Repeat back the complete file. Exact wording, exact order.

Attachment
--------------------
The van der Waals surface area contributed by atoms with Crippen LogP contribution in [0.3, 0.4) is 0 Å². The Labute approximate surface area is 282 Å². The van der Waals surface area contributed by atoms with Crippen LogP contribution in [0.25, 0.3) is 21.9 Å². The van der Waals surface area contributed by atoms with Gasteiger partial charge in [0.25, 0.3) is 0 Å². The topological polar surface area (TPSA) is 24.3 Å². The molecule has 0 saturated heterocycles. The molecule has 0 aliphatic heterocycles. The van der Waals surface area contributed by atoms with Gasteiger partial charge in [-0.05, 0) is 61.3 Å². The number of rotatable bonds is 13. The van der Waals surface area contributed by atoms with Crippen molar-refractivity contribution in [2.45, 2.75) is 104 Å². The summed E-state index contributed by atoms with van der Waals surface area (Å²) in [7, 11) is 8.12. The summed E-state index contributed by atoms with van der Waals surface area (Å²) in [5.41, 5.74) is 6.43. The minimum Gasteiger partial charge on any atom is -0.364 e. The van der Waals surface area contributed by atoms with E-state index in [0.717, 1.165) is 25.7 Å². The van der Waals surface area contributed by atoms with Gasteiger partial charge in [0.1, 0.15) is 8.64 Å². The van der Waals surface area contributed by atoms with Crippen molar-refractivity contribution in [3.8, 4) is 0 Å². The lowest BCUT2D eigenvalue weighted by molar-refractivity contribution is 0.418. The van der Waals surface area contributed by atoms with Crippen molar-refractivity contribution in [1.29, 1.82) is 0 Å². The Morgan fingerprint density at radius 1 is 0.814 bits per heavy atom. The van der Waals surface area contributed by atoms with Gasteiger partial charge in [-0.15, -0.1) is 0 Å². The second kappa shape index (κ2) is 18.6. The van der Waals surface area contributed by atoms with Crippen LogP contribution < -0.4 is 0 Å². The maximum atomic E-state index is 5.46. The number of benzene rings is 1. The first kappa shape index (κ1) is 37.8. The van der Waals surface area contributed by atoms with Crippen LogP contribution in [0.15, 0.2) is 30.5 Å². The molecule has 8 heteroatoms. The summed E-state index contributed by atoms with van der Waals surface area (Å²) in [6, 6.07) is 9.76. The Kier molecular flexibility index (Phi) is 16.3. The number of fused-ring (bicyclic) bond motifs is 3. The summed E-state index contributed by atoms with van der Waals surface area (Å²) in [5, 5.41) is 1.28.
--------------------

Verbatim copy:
The van der Waals surface area contributed by atoms with Crippen LogP contribution in [0.3, 0.4) is 0 Å². The Labute approximate surface area is 282 Å². The van der Waals surface area contributed by atoms with Crippen LogP contribution in [0.25, 0.3) is 21.9 Å². The van der Waals surface area contributed by atoms with Gasteiger partial charge in [0.25, 0.3) is 0 Å². The topological polar surface area (TPSA) is 24.3 Å². The molecule has 0 saturated heterocycles. The molecule has 0 aliphatic heterocycles. The van der Waals surface area contributed by atoms with Gasteiger partial charge in [-0.05, 0) is 61.3 Å². The number of rotatable bonds is 13. The van der Waals surface area contributed by atoms with Crippen molar-refractivity contribution in [2.45, 2.75) is 104 Å². The summed E-state index contributed by atoms with van der Waals surface area (Å²) in [7, 11) is 8.12. The summed E-state index contributed by atoms with van der Waals surface area (Å²) in [5.41, 5.74) is 6.43. The minimum Gasteiger partial charge on any atom is -0.364 e. The van der Waals surface area contributed by atoms with E-state index in [0.717, 1.165) is 25.7 Å². The van der Waals surface area contributed by atoms with Gasteiger partial charge in [0.1, 0.15) is 8.64 Å². The van der Waals surface area contributed by atoms with Crippen molar-refractivity contribution in [3.8, 4) is 0 Å². The lowest BCUT2D eigenvalue weighted by molar-refractivity contribution is 0.418. The van der Waals surface area contributed by atoms with Crippen molar-refractivity contribution in [1.29, 1.82) is 0 Å². The Morgan fingerprint density at radius 1 is 0.814 bits per heavy atom. The van der Waals surface area contributed by atoms with Gasteiger partial charge in [-0.15, -0.1) is 0 Å². The second kappa shape index (κ2) is 18.6. The van der Waals surface area contributed by atoms with Crippen LogP contribution < -0.4 is 0 Å². The maximum atomic E-state index is 5.46. The number of benzene rings is 1. The first kappa shape index (κ1) is 37.8. The van der Waals surface area contributed by atoms with Crippen LogP contribution in [0.15, 0.2) is 30.5 Å². The molecule has 8 heteroatoms. The summed E-state index contributed by atoms with van der Waals surface area (Å²) in [6, 6.07) is 9.76. The Kier molecular flexibility index (Phi) is 16.3. The number of fused-ring (bicyclic) bond motifs is 3. The summed E-state index contributed by atoms with van der Waals surface area (Å²) in [5, 5.41) is 1.28.